Miniature pasted on an album leaf. “Portrait of a Holy Man”
India, Mughal; 1620-1630
Leaf: 36.5 × 23.7 cm
The masterful portrait of an old holy man was probably made by one of Jahangir’s court painters. The man resembles Shaykh Husayn Chishti, head of a Sufi order that enjoyed the Great Mughal’s special favor.
His distinguished face – with bold, hooked nose, wise eyes, and finely delineated beard – bears witness to portraiture’s high level during this period. The old man is simply clad in white, though with a gold-figured sash. On his shoulders is a plain brown shawl that could have been of the finest pashmina wool. What might resemble a pocket watch is undoubtedly a qibla compass, which can give the direction of prayer toward Mecca.
Inv. no. 81/1980
Ivan Stchoukine: “Portraits Mongholp. IV, La Collection du Baron Maurice de Rothschild” in Revue Asiatiques, 9, 1935, cat.no. 6, pl. LXVIII, fig. 4;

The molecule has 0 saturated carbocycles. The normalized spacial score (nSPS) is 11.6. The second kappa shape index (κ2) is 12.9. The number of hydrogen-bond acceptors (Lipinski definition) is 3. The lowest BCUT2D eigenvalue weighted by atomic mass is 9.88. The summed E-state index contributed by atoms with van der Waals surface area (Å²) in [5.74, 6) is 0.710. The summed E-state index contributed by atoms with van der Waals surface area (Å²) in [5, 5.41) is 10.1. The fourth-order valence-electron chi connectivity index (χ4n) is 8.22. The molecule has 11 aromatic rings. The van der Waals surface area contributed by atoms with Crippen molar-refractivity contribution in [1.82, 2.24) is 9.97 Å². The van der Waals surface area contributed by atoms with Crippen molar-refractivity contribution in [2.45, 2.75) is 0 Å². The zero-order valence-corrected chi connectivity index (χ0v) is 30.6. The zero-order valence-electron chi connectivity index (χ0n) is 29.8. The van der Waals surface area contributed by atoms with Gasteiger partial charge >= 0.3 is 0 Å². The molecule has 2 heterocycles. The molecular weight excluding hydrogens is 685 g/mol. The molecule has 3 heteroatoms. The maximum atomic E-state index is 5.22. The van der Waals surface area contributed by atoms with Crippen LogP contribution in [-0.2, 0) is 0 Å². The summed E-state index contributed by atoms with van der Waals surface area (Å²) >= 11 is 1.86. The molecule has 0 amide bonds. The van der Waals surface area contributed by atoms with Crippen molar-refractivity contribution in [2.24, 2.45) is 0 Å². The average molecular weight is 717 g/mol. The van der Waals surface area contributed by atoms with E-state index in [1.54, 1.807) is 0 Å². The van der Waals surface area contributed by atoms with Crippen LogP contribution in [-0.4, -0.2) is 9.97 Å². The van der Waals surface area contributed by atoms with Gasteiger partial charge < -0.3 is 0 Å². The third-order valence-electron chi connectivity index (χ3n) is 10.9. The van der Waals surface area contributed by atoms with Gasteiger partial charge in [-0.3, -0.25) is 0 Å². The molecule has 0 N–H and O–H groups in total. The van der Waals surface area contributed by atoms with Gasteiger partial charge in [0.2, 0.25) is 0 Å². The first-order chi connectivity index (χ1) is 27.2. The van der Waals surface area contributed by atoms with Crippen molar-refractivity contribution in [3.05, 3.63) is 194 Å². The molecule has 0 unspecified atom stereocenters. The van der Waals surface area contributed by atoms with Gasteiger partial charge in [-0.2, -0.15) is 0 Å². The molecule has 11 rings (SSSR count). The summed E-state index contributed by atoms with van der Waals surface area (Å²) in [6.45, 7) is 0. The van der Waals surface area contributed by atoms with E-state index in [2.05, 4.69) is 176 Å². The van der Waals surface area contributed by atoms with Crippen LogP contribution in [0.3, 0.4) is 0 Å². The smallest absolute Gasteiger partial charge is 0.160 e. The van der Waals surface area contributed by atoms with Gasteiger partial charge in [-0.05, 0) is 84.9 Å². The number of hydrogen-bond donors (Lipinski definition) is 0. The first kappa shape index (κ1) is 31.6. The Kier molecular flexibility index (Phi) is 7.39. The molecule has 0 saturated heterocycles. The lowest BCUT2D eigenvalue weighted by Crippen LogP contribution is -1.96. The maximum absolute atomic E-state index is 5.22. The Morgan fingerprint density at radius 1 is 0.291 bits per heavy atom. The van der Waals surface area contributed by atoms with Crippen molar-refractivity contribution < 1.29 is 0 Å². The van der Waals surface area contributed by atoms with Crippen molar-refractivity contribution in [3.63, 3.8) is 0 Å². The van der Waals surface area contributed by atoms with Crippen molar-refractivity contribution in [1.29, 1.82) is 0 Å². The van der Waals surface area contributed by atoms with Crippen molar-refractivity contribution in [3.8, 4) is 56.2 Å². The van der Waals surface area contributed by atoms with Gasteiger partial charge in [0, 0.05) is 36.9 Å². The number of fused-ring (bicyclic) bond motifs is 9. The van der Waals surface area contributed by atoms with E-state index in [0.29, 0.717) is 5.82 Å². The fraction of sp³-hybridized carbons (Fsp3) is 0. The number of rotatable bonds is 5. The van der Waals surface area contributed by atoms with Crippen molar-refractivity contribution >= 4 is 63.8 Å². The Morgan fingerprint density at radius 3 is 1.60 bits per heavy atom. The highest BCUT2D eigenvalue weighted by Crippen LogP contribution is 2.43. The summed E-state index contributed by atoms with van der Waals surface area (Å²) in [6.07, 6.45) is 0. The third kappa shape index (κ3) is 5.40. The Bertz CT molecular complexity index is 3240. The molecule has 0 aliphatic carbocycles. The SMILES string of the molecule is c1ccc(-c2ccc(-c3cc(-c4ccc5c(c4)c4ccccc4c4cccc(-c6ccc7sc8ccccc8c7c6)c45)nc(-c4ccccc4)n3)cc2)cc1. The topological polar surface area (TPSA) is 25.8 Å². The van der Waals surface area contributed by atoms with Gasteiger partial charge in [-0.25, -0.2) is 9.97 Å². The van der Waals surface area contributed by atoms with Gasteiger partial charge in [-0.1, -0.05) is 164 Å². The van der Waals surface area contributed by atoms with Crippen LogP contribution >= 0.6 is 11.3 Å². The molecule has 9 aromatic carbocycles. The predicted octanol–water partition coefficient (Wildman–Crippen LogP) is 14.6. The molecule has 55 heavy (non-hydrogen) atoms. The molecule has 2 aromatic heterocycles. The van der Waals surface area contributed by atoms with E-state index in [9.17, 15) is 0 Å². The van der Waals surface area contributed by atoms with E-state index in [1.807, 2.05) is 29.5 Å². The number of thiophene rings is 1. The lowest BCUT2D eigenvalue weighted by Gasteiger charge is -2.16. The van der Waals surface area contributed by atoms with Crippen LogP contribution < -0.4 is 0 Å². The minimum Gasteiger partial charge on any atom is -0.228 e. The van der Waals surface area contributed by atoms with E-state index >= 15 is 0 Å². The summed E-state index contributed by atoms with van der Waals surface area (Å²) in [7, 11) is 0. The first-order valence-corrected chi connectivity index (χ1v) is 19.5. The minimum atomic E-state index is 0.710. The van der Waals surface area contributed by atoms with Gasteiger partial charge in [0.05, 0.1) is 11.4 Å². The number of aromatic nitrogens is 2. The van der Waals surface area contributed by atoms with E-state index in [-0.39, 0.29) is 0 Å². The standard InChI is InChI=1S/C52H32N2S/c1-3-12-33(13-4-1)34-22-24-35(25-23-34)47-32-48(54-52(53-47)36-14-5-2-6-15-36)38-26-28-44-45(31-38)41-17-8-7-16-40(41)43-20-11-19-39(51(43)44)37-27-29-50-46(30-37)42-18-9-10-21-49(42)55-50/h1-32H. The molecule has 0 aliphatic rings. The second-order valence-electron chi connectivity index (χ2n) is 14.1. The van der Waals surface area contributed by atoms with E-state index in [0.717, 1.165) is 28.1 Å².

[B. W. Robinson et al.]: Persian and Mughal art, Colnaghi, London , cat.no. 116 and p. 213;
Kjeld von Folsach: Islamic art. The David Collection, Copenhagen 1990, cat.no. 49;
Kjeld von Folsach, Torben Lundbæk and Peder Mortensen (eds.): Sultan, Shah and Great Mughal: the history and culture of the Islamic world, The National Museum, Copenhagen 1996, cat.no. 279;
Kjeld von Folsach: For the Privileged Few: Islamic Miniature Painting from The David Collection, Louisiana, Humlebæk 2007, cat.no. 104;
Joachim Meyer og Peter Wandel: Sufisme: islams mystiske vej, Davids Samling, København 2011, pp. 20-21;
Kjeld von Folsach, Joachim Meyer: The Human Figure in Islamic Art – Holy Men, Princes, and Commoners, The David Collection, Copenhagen 2017, cat.no. 32;